Apple Watch, which was surprisingly released sans the typical euphoria associated with the Cupertino-based company’s products, is notoriously easy to steal and pawn-off, revealed security experts who reviewed the watch.
At $17,000, the high-end Apple Watch Edition is covered in an 18-karat gold case. Though it has the most expensive of elements, it turns out those who can steal it can sell it off without worrying about the original user tracking it down. The high consumer demand, together with the euphoria associated with owning an Apple product, and the lowest of anti-theft features is sure to make Apple Watch an even more attractive target to thieves than iPhones, say experts.
Numerous reports indicate the surprising lack of any sort of remote wipe or locking ability in all the editions of Apple Watch. What’s even more bizarre is the fact that a stolen Apple Watch can easily be wiped and paired with a new phone without even knowing the original passcode that was supposed to keep the Apple Watch away from prying eyes.
In the real world, it means the Apple Watch is ridiculously easy to steal from vulnerable Apple fan-boys and effortlessly list and re-sell the units on the black market. The sellers wouldn’t have to fear about the devices being locked and rendered useless by their rightful owners, when they realize their beloved Apple Watch has been pinched.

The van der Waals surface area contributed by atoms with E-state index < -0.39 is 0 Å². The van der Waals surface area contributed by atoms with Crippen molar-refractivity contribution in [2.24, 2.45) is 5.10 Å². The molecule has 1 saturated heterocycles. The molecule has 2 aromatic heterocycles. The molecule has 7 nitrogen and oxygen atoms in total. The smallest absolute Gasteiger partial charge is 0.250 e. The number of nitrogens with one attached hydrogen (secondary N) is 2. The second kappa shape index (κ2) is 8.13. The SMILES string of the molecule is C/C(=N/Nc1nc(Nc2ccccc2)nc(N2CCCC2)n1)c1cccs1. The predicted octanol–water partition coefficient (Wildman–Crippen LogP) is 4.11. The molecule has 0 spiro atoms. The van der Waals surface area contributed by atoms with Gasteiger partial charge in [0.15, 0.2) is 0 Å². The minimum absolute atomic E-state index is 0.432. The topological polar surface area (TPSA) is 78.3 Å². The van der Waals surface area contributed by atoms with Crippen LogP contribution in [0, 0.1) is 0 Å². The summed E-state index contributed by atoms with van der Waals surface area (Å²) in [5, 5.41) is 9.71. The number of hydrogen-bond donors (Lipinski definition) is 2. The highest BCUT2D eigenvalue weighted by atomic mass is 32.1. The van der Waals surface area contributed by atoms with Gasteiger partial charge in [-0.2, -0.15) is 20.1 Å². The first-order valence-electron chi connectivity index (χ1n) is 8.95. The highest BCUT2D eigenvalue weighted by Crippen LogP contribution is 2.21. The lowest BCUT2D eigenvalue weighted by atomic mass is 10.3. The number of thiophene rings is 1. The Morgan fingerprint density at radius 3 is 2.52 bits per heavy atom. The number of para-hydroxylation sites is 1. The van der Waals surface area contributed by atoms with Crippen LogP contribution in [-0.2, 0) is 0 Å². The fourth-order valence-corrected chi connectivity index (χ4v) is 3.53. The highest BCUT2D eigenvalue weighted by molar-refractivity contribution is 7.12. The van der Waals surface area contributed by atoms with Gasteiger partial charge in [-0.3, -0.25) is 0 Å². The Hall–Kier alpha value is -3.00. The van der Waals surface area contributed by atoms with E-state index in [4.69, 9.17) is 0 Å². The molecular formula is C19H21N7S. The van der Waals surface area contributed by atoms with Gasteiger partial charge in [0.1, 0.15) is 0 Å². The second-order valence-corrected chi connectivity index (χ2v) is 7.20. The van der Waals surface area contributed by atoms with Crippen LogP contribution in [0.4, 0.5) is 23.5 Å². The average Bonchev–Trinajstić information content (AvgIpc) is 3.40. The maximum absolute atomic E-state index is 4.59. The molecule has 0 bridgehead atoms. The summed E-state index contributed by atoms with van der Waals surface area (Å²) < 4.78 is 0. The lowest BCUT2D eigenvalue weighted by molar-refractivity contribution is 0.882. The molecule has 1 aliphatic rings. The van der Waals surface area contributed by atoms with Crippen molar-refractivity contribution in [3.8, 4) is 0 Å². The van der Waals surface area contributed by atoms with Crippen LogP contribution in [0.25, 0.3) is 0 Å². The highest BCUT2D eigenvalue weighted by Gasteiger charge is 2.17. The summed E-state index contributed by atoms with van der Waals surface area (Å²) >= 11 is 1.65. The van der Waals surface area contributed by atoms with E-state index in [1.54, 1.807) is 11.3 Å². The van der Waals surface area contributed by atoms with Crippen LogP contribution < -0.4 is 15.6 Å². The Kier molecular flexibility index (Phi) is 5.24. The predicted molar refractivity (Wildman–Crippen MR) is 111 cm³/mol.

Interestingly, it is no longer that easy to steal the iPhones, a smartphone made by the very same company. Since early 2013, all iOS devices have a mandatory feature called Activation Lock that allows their rightful owners to pinpoint their locations, lock them remotely, and optionally wipe their contents to protect privacy.
Why Apple chose to omit these critical features in the Apple Watch is beyond anyone’s guess. The omissions are quite glaring, especially because the lack of these features has caused the company severe headaches in the recent past. Activation Lock was added only in iOS 7 and that was after Michael Bloomberg, who was then the mayor of New York City, directly blamed the iPhone theft boom for an increase in the city’s overall crime rate. The city’s crime rate in every other segment was declining, but being a supposedly elite product made iPhone an easy target on busy metros and other public transportation.
The Apple Watch is indeed a hot ticket item, with every iteration selling out in mere minutes. But a lack of bare essential security features means almost all of them are at a high risk of being stolen and resold, provided they don’t give rashes to their new buyers.
[Image Credit | Cnet]